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Kerry Wood on Stephen Strasburg: 'It's going to be more intense for him'

There is probably no one on the planet who understands precisely the mania Stephen Strasburg is experiencing right now. A few men have an approximate idea, and one of them will be sitting in the opposing bullpen this weekend at Progressive Field.

On April 12,1998, the Chicago Cubs called up 20-year-old Kerry Wood from Class AAA Iowa. Cubs fans were excited; Wood was the fourth overall pick in 1995 and, in less than three years, had moved from high school through the Cubs system. In his first start, Wood lasted 4 1/3 innings and lost. In his third start, Wood allowed seven earned runs and lost.

In his fifth start, Wood struck out 20 Houston Astros in a one-hit, no-walk shutout that still stands as perhaps the greatest game ever pitched. His fastball scraped triple digits, his curveball violated physics and everyone wanted to know more. Wood, with Manager Jim Riggleman in the dugout, became a phenomenon.

"I didn't really have the whole hype until my fifth start, when I struck out the 20," Wood, now Cleveland's closer, recalled today. "Then it got a little out of control. We kind of had to control the media. After a couple weeks, it died down a little bit. We set up a schedule - the day before [a start] was kind of a day off."

The hype surrounding Strasburg seemingly escalates by the day. The Cleveland Indians have already sold more than 8,000 tickets to Sunday's Strasburg start, and one vendor in the park was selling only Strasburg jerseys. Riggleman said the attention was "definitely" good for the sport.

"I think players feed off those crowds, feed off the excitement," Riggleman said. "Quite often, you get a better brand of baseball. It shouldn't be that way, but it is."

Riggleman said he noticed a similar effect for road games in 1998, when he managed Wood and the Cubs. Wood handled a severe media crunch as a rookie, but, 12 years later in a new media age, he knows the spotlight will burn brighter on Strasburg.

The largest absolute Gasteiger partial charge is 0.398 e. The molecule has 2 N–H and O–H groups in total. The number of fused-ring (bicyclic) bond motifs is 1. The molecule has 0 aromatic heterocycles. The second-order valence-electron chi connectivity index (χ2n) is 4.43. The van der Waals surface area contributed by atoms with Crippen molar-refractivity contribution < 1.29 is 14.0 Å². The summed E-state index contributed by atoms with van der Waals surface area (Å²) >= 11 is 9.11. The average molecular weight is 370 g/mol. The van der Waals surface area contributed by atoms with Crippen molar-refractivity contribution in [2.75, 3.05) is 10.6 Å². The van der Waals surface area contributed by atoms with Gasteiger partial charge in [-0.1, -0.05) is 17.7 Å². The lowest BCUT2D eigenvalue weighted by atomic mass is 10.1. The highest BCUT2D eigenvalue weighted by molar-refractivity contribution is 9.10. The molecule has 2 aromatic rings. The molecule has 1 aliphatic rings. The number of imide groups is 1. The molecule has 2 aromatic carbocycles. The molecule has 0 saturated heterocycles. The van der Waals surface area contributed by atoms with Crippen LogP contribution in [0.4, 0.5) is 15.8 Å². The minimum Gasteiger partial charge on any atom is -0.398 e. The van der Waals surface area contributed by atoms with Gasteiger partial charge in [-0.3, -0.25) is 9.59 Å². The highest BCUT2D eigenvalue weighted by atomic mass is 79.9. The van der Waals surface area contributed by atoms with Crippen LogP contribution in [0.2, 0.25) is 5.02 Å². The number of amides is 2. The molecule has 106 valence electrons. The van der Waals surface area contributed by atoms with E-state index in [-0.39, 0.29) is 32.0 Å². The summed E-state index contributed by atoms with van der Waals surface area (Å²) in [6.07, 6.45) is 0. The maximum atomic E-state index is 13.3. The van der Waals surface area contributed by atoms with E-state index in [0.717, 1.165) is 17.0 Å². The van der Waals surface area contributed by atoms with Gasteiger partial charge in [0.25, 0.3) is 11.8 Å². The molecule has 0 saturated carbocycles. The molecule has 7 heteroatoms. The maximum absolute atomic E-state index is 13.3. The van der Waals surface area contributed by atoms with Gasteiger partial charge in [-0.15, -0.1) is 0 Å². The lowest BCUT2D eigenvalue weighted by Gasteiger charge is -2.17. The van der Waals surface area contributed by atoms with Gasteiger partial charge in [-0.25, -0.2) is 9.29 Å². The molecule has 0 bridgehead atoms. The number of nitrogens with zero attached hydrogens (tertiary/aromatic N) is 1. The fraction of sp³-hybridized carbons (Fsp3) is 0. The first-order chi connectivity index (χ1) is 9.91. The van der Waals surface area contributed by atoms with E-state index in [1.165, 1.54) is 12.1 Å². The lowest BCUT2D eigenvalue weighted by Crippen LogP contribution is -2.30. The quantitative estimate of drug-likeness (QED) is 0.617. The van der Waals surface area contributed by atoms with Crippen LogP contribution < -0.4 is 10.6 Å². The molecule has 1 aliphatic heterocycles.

"It's going to be more intense, probably, for him," Wood said. "There's more media outlets now out there than when I came up. There's more Internet access and all that stuff. So I think he's going to get more of it. From what I hear, he seems to be pretty levelheaded, a good kid. He should be able to handle it, go out there and do his job."

Wood has no plans to meet Strasburg, but would talk to him if Strasburg wanted. "I'm not a real big guy in going over there," Wood said. "If he had a question, I'd answer it."

In 1998, Wood became a sidelight to Sammy Sosa's chase with Mark McGwire for Roger Maris's single-season home run record. Still, Wood felt overwhelmed at times on days he did not pitch.

"For me, the toughest part was the off-field stuff," Wood said. "He's got four above-average pitches. He's confident out on the field. I was the same way. I wasn't big into the off-the-field stuff. That's our comfort zone, is out there on the field, on the mound. I just wanted to come to work and compete as hard as I could."

Wood had little to say on Strasburg as a pitcher. ("I haven't paid a whole lot of attention to him," Wood said. "I saw some of the highlights.") But he pointed out something universal for any pitcher, especially one with as much scrutiny as Strasburg faces.

"Probably the toughest part is the first time you have a bad one," Wood said. "He hasn't dealt with adversity, hasn't really struggled out in the field yet. It might be two years. It might be three or four years. It might be his next start. Who knows? When it does happen, he's going to have to bounce back after that first one."

By Adam Kilgore  |  June 11, 2010; 6:33 PM ET
Categories:  Stephen Strasburg  | Tags: Stephen Strasburg  
Save & Share:  Send E-mail   Facebook   Twitter   Digg   Yahoo Buzz   StumbleUpon   Technorati   Google Buzz   Previous: The Stephen Strasburg effect spreads
Next: Manny Acta happy for the Nationals, and for himself


Call me superstitious, but I think it's a really, REALLY bad idea to mention Kerry Wood's name anywhere near an article about SS. Please, no more Wood comparisons. They make me nervous.

Posted by: js_edit | June 11, 2010 7:21 PM | Report abuse

I HATE Austin Kearns.

Posted by: Sunshine_Bobby_Carpenter_Is_Too_Pessimistic_For_Me | June 11, 2010 7:25 PM | Report abuse

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Posted by: itkonlyyou116 | June 12, 2010 8:49 AM | Report abuse

"Wood struck out 20 Houston Astros in a one-hit, no-walk shutout that still stands as perhaps the greatest game ever pitched."

Umm, no. Not quite.
This was the greatest game ever pitched:

Clemens & Kerry struck out 20 guys on also-ran teams. Pedro made one mistake against a team that was in the middle of a three-year World Series run.

If you saw it, you would know.

Posted by: Wooden_U_Lykteneau | June 12, 2010 9:29 AM | Report abuse

Unlike Wood, Steven has a pitching technique that won't destroy his arm AND he will be on a pitch he will last

Posted by: Bious | June 12, 2010 5:37 PM | Report abuse

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